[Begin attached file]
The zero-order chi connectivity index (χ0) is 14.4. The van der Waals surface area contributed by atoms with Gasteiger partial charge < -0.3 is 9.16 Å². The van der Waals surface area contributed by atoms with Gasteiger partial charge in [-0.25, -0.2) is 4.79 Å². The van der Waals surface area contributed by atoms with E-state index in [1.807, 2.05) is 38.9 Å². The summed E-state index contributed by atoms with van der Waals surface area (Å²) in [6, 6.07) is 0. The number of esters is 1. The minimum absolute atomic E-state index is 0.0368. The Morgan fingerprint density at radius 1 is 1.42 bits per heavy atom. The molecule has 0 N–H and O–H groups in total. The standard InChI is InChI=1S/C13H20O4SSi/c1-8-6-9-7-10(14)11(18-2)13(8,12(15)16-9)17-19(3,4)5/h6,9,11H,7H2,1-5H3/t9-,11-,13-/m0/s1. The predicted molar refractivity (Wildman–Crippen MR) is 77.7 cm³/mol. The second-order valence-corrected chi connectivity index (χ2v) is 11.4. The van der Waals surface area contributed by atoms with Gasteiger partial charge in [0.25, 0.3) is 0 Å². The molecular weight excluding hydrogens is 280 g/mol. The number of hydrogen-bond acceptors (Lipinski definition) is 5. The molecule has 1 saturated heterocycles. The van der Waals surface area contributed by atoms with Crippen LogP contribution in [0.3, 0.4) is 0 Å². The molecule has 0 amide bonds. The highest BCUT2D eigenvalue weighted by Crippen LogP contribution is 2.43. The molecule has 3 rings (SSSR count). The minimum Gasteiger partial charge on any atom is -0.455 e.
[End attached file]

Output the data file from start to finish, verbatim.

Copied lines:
The zero-order chi connectivity index (χ0) is 14.4. The van der Waals surface area contributed by atoms with Gasteiger partial charge < -0.3 is 9.16 Å². The van der Waals surface area contributed by atoms with Gasteiger partial charge in [-0.25, -0.2) is 4.79 Å². The van der Waals surface area contributed by atoms with E-state index in [1.807, 2.05) is 38.9 Å². The summed E-state index contributed by atoms with van der Waals surface area (Å²) in [6, 6.07) is 0. The number of esters is 1. The minimum absolute atomic E-state index is 0.0368. The Morgan fingerprint density at radius 1 is 1.42 bits per heavy atom. The molecule has 0 N–H and O–H groups in total. The standard InChI is InChI=1S/C13H20O4SSi/c1-8-6-9-7-10(14)11(18-2)13(8,12(15)16-9)17-19(3,4)5/h6,9,11H,7H2,1-5H3/t9-,11-,13-/m0/s1. The predicted molar refractivity (Wildman–Crippen MR) is 77.7 cm³/mol. The second-order valence-corrected chi connectivity index (χ2v) is 11.4. The van der Waals surface area contributed by atoms with Gasteiger partial charge in [0.25, 0.3) is 0 Å². The molecular weight excluding hydrogens is 280 g/mol. The number of hydrogen-bond acceptors (Lipinski definition) is 5. The molecule has 1 saturated heterocycles. The van der Waals surface area contributed by atoms with Crippen LogP contribution in [0.3, 0.4) is 0 Å². The molecule has 0 amide bonds. The highest BCUT2D eigenvalue weighted by Crippen LogP contribution is 2.43. The molecule has 3 rings (SSSR count). The minimum Gasteiger partial charge on any atom is -0.455 e.